Color is coming to the VT hills…here Rob the Quarter Horse looks over the town of Woodstock.

It’s official: kids are back in school and for those of us in the northern regions of the riding world, temperatures are dropping, horses are friskier in the morning, and jackets have once again become a necessity.

It was a great summer of riding though, right? Whether you’ve had a busy competition schedule or just lots of time on the trails, here are three ways you can spend some quality time with your horse while taking care of him, taking care of yourself, and taking a little breather in between seasons:

 

1 Take Care of Your Horse

The range of motion in your horse’s forelimbs becomes restricted when the muscles that are responsible for moving the front legs forward and backward accumulate tension and are unable to release. Releasing this tension allows the horse to step out further and leads to a more fluid and extended gait. At the end of a long riding season, you can release accumulated tension in your horse’s front end with these easy exercise from BEYOND HORSE MASSAGE by Jim Masterson.

  • Stand at the horse’s left shoulder, facing forward.
  • Pick up the horse’s left foot.
  • Rest the horse’s ankle in your right hand and place your left hand on the horse’s knee.
  • Allow the horse to relax the leg and shoulder as much as he is able.
  • Slowly guide the leg down and back, straightening the leg and lowering the foot as you go.
  • Encourage the horse to rest in this position as long as he can by keeping your hand on the leg or foot.

 

2  Take Care of Yourself

Like our horses, after a summer of riding, we can actually experience limited mobility in our hips and excessive contractions in our adductor muscles. We can reverse the resulting “clothespin effect” with a simple yoga pose called Happy Baby from YOGA FOR EQUESTRIANS by Linda Benedik and Veronica Wirth.

  • Lie on your back with your knees bent and your feet flat on the floor. Take a few breaths and feel your spine contact the floor. Exhale and bring your knees up toward your chest.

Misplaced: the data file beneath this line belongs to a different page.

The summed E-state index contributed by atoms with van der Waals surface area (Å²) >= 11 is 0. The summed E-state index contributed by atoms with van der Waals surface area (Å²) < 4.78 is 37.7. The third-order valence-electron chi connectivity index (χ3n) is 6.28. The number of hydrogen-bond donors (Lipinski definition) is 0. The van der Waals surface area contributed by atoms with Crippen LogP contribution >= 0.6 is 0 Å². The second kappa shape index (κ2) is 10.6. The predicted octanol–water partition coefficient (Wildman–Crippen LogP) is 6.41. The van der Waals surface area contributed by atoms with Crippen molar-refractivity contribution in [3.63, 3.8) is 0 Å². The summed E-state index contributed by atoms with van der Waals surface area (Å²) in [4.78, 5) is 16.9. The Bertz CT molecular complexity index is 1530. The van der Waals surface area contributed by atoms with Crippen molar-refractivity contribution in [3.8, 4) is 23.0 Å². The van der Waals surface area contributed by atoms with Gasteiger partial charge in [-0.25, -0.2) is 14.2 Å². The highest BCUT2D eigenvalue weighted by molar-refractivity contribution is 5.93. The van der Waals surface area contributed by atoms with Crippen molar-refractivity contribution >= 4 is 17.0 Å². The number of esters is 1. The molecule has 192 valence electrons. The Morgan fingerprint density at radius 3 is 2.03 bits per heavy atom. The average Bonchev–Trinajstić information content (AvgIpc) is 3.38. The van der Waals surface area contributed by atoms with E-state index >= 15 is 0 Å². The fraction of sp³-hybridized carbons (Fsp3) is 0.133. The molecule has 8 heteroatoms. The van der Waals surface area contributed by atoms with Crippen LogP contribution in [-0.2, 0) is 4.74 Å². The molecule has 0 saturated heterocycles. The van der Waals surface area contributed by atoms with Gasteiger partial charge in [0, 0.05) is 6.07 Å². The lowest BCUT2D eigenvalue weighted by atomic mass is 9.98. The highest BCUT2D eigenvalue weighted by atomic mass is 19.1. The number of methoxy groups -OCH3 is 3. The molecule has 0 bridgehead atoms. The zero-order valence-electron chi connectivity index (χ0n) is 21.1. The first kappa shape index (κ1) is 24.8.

• Extend your arms along the inside of your legs, taking hold of the arches of your feet with your hands. Open your knees and drop your thighs to the sides of your torso. Bring your shins perpendicular to the ground, the soles of your feet facing the sky.
  • As you exhale, feel your sacrum, shoulders, and knees drop down into the floor. Bring your attention to your hips; let them relax. Let go with each breath. Relax into this stretch and hold for at least four deep breaths.
  • Release your feet and slowly bring them back down to the floor.

 

3  Take a Little Breather

We don’t always need to climb on board our horses to spend quality time with them. Sometimes, just a quite hour hand-grazing can be the best team-building exercise there is. Another idea is trying your hand at Wild Agility, as Vanessa Bee, founder of the International Horse Agility Club describes in THE HORSE AGILITY HANDBOOK.

“Wild Agility is an enormously companionable thing to do,” she says. “Friends and I go off with our lunch in backpacks and with our dogs and horses—and just travel….These are golden times for us: The dogs, humans and horses all seem content as we move along with all the time in the world.”

All you need for Wild Agility is a halter and a lead rope, and an afternoon to “play.” Move across country at whatever speed suits you, playing with obstacles and challenges along the way: jump ditches, logs, and banks; weave through woods and trees; pass under low branches; cross streams, swim in lakes…you name it!

TSB Managing Director Martha Cook enjoys end of summer on Buster, her Morgan.

TSB Managing Director Martha Cook enjoys end of summer on Buster, her Morgan.

However you choose to spend the first weekend after the unofficial “end of summer,” we at TSB hope it is with your horse, and it brings both of you relaxation, friendship, and hope for the autumn ahead.

You can find all the books mentioned in this post, and many more, at the TSB online bookstore. CLICK HERE TO VISIT NOW.